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Dec. 21, 1979 Southeast Missourian
Per liter gasoline prices give city motorists a start
By Jay F. Wolz
Missourian Staff Writer
At first glance, motorists here must have thought the trend of rising gasoline prices had been broken with a radical rollback.
The big sign at the self-service station in the 2000 block of William read 25 cents for regular and 26 cents for unleaded.
But the Fill-'em Fast station wasn't offering a bargain in gasoline. It had merely switched to the metric system.
The posted prices were for a liter of gasoline, which is just more than a quart.
"A lot of people have been stopping this morning thinking it was 25 or 26 cents per gallon," reported station manager Anne Rosenberger.
"It's causing some confusion this morning," she told The Missourian. "People are thinking 'what's the gimmick' and we tell them it's just easier to convert to liters because a half-gallon charge confuses so many people."
She added that some motorists have thought there was a "1" missing from the price on the sign. "They think the price should be $1.25 and the one is missing," she said.
The conversion from gallons to liters at the station represents virtually no change in the overall gasoline prices at the station. The conversion is based on a ratio of one gallon equalling slightly more than 3.78 liters.
For liters is equal to 1.057 gallons in liquid measurement.
At the Fill-'em Fast station, regular gasoline that cost 95.9 cents a gallon Thursday now costs 25.3 cents a liter today (or 95.8 cents a gallon).
The price of premium at the station went from 99.9 cents a gallon Thursday to 26.9 cents a liter today (or $1.01.8 cents a gallon).
A spokesman for Fill-'em Fast, a nation-wide chain of more than 700 self-service stations, said the company recently converted its stations in Memphis, Tenn. He said that the conversion was confusing to customers at first but it eventually became easier. At stations were the per gallon price had been more than $1 per gallon, the use of the metric system was easier than charging a price per half-gallon and doubling it, he added. For example, a half-gallon price of 53 cents would equal $1.06 per gallon.
Several stations in the Cape Girardeau area are expected to convert to liters in the near future.
"We're all going to have to change over in the next couple of years," explained James H. Estes of the Saveway Oil Co. Mr. Estes said that he has parts on order to convert the pumps at his station from gallons to liters.
Mr. Estes said there will be a conversion chart above each of his pumps so that motorists can compare the prices charged per liter with the prices that had been charged per gallon.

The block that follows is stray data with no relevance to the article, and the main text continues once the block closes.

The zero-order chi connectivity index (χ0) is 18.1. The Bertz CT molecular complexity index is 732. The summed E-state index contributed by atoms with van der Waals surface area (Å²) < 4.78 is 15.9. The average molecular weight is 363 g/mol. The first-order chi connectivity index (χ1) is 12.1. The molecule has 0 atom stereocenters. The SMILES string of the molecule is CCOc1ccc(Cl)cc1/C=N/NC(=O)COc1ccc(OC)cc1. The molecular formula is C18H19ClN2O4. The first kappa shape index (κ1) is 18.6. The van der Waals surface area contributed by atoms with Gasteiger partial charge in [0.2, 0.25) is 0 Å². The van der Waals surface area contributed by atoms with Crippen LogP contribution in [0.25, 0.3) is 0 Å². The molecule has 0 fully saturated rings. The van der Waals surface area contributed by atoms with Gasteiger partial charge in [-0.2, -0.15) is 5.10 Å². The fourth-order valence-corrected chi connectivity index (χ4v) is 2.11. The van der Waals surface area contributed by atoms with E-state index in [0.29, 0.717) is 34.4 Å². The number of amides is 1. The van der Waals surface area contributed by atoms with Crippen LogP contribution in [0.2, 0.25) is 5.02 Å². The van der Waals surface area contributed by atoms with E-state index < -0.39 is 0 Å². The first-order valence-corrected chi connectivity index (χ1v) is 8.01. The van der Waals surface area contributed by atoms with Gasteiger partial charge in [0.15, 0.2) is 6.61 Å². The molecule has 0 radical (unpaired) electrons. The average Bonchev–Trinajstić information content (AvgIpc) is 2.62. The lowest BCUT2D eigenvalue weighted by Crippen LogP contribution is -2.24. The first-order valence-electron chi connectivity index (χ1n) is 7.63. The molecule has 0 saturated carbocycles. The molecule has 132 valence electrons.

Meanwhile, another local service station, the Quick Stop Foods and Gas station at 1325 Broadway, installed pumps Thursday afternoon that will register per gallon prices in excess of $1 -- a move claimed by a station employee to be a first for Cape Girardeau.
At that station, a distributor of Shell Oil products, an attendant said the station's new pumps that will register per gallon prices over $1 will be converted in the spring to the metric system.
"It's going to be a lot easier than doubling the price per half gallon," he said. The cost of a gallon of unleaded gasoline at the station has been more than $1 for more than a month now, he said.
While the installation of the new pumps at the station will allow the per gallon price to exceed $1, the conversion to the metric system is considered necessary because of predictions that the cost of a gallon of gasoline may reach $2 in the coming year. On a per-gallon basis, the station's new pumps can register only as high as $1.99 and nine-tenths.
Ervin "Wayne" Collins, manager of the Knight Oil Equipment Co. of Delta which provides maintenance for most of the service station pumps in Cape Girardeau, said that most stations here have not decided whether to install pumps that will record per-gallon prices higher than $1 or convert existing pumps to the metric system.
"Some of the big oil companies here are talking about it trying to decide whether to install a conversion kit or a pump to register more than $1," he stated.
"But they say that within a year a pump that will go up to $2 won't work. They say that won't be enough," Mr. Collins said, and noted that predictions of more than $2 per gallon in a year are still only rumors.
Mr. Collins said the metric system will eventually come to all service stations. "It's coming, but I'd be afraid to put a date on it," he said.